On Tuesday, EU Brexit chief Maros Sefcovic announced plans to take legal action against the UK over Northern Ireland measures, the Financial Times reported on Wednesday. The action is expected to be initiated “within days.”
British officials insisted the government’s actions were “lawful and necessary”, noting that infringement proceedings were “a common tool”. London is now trying to calm tensions with the EU. The spat is an early test for post-Brexit relations, and for the EU’s ability to work with Brexit minister Lord David Frost, according to the report.
EU nations have backed Brussels’ plan, the report said. The action was prompted by the UK’s announcement that it would go it alone in extending grace periods on post-Brexit rules. Under the terms of the Northern Ireland protocol — part of the 2019 Brexit divorce treaty that secured Britain’s formal exit from the EU — the region, while remaining part of the UK, must follow EU customs rules for goods. This is to ensure that goods entering the EU at that border comply with EU regulations.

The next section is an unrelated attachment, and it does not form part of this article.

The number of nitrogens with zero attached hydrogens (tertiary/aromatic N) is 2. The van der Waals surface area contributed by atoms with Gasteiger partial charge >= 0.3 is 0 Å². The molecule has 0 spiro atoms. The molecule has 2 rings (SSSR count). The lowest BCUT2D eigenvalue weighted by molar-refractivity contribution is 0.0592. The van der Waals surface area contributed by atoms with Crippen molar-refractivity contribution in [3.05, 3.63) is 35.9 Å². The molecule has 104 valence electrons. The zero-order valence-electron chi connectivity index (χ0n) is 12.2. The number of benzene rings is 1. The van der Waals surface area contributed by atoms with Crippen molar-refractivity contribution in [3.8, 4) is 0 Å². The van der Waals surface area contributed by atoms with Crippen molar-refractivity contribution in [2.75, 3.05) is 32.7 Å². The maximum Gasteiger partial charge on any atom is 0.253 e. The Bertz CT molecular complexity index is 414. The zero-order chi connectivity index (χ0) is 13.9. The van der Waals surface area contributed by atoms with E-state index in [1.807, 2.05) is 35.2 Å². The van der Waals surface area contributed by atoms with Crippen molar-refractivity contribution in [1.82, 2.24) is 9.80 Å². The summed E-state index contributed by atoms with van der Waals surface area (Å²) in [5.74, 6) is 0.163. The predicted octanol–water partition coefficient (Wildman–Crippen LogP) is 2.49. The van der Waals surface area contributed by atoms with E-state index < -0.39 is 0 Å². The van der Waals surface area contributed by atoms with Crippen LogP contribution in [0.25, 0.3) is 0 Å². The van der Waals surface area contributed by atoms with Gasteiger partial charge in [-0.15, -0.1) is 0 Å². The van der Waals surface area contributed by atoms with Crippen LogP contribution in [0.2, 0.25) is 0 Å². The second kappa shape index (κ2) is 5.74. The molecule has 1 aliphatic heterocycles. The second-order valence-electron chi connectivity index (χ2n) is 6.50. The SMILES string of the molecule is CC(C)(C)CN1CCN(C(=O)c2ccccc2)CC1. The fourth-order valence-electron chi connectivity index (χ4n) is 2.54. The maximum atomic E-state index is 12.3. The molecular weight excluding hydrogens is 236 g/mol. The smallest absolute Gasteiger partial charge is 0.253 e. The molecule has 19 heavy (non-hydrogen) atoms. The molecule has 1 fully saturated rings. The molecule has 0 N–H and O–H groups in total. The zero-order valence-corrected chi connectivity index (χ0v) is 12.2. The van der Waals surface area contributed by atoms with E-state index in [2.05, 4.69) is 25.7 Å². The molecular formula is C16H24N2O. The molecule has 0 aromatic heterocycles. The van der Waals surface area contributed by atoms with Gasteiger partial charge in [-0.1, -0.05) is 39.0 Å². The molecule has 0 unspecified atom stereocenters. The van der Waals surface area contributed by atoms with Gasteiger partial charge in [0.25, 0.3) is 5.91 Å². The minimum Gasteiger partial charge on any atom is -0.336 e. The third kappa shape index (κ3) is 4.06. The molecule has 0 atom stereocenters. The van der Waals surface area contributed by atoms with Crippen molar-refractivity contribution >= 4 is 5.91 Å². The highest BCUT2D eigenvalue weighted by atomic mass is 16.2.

Sefcovic’s legal response to the UK move would involve a twin-track approach. “One step would be for Brussels to launch a formal “infringement proceeding” against the UK that could ultimately lead to the country being hauled before the European Court of Justice. Brussels has identified legal grounds in the EU and UK’s Brexit treaty that would give the ECJ jurisdiction over the row, even though the court’s remit is limited to breaches of EU law. Britain would face fines or trade sanctions if it refused to comply with the court’s ruling in the dispute,” the report said.
In parallel to sending this “letter of formal notice”, Sefcovic told diplomats, Brussels also intends to send a second, “political”, letter to the UK warning that its actions were a breach of good faith, so paving the way for an independent arbitration process, the report said.